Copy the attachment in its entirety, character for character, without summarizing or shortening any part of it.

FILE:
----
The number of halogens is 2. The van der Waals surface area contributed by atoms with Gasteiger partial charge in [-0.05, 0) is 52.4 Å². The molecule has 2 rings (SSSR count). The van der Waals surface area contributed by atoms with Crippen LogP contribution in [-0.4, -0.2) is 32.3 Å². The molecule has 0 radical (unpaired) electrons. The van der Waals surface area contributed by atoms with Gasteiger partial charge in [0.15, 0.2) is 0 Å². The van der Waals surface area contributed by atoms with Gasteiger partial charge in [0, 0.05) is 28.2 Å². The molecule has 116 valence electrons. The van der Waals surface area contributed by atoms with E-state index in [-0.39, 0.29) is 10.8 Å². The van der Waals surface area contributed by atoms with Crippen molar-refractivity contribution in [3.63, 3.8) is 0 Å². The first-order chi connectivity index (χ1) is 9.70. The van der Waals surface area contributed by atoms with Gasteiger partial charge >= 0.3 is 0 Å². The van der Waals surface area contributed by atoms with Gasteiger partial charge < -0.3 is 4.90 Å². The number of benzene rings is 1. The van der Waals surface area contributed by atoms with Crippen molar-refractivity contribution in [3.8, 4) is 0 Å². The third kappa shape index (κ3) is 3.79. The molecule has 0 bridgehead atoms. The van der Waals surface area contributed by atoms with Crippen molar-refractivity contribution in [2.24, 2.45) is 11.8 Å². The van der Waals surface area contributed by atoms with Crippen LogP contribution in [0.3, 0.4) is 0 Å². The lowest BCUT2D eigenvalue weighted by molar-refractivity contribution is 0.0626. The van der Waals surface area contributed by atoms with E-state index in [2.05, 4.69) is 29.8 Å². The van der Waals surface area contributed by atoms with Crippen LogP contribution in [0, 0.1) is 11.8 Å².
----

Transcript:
The number of halogens is 2. The van der Waals surface area contributed by atoms with Gasteiger partial charge in [-0.05, 0) is 52.4 Å². The molecule has 2 rings (SSSR count). The van der Waals surface area contributed by atoms with Crippen LogP contribution in [-0.4, -0.2) is 32.3 Å². The molecule has 0 radical (unpaired) electrons. The van der Waals surface area contributed by atoms with Gasteiger partial charge in [0.15, 0.2) is 0 Å². The van der Waals surface area contributed by atoms with Gasteiger partial charge in [0, 0.05) is 28.2 Å². The molecule has 116 valence electrons. The van der Waals surface area contributed by atoms with E-state index in [-0.39, 0.29) is 10.8 Å². The van der Waals surface area contributed by atoms with Crippen molar-refractivity contribution in [3.63, 3.8) is 0 Å². The first-order chi connectivity index (χ1) is 9.70. The van der Waals surface area contributed by atoms with Gasteiger partial charge >= 0.3 is 0 Å². The van der Waals surface area contributed by atoms with Gasteiger partial charge < -0.3 is 4.90 Å². The number of benzene rings is 1. The van der Waals surface area contributed by atoms with Crippen molar-refractivity contribution in [3.8, 4) is 0 Å². The third kappa shape index (κ3) is 3.79. The molecule has 0 bridgehead atoms. The van der Waals surface area contributed by atoms with Crippen molar-refractivity contribution in [2.24, 2.45) is 11.8 Å². The van der Waals surface area contributed by atoms with Crippen LogP contribution in [0.3, 0.4) is 0 Å². The lowest BCUT2D eigenvalue weighted by molar-refractivity contribution is 0.0626. The van der Waals surface area contributed by atoms with E-state index in [2.05, 4.69) is 29.8 Å². The van der Waals surface area contributed by atoms with Crippen LogP contribution in [0, 0.1) is 11.8 Å².